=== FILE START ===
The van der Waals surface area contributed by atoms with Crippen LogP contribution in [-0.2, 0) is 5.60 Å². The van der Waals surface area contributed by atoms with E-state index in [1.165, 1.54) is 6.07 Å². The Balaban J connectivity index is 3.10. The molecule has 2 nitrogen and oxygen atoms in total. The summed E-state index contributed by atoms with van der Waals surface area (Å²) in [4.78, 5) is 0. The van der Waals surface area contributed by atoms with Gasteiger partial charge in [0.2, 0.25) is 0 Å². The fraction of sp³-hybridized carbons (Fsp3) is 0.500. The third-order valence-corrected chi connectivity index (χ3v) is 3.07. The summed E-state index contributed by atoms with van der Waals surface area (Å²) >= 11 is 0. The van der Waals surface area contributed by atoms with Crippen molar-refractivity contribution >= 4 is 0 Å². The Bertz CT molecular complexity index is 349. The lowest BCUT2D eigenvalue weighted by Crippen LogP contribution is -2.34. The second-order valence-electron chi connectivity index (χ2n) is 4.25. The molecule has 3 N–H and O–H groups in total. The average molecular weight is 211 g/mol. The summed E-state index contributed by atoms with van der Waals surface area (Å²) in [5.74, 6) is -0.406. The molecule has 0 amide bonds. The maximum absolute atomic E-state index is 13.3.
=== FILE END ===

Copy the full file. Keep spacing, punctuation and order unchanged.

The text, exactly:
The van der Waals surface area contributed by atoms with Crippen LogP contribution in [-0.2, 0) is 5.60 Å². The van der Waals surface area contributed by atoms with E-state index in [1.165, 1.54) is 6.07 Å². The Balaban J connectivity index is 3.10. The molecule has 2 nitrogen and oxygen atoms in total. The summed E-state index contributed by atoms with van der Waals surface area (Å²) in [4.78, 5) is 0. The van der Waals surface area contributed by atoms with Gasteiger partial charge in [0.2, 0.25) is 0 Å². The fraction of sp³-hybridized carbons (Fsp3) is 0.500. The third-order valence-corrected chi connectivity index (χ3v) is 3.07. The summed E-state index contributed by atoms with van der Waals surface area (Å²) >= 11 is 0. The van der Waals surface area contributed by atoms with Crippen molar-refractivity contribution >= 4 is 0 Å². The Bertz CT molecular complexity index is 349. The lowest BCUT2D eigenvalue weighted by Crippen LogP contribution is -2.34. The second-order valence-electron chi connectivity index (χ2n) is 4.25. The molecule has 3 N–H and O–H groups in total. The average molecular weight is 211 g/mol. The summed E-state index contributed by atoms with van der Waals surface area (Å²) in [5.74, 6) is -0.406. The molecule has 0 amide bonds. The maximum absolute atomic E-state index is 13.3.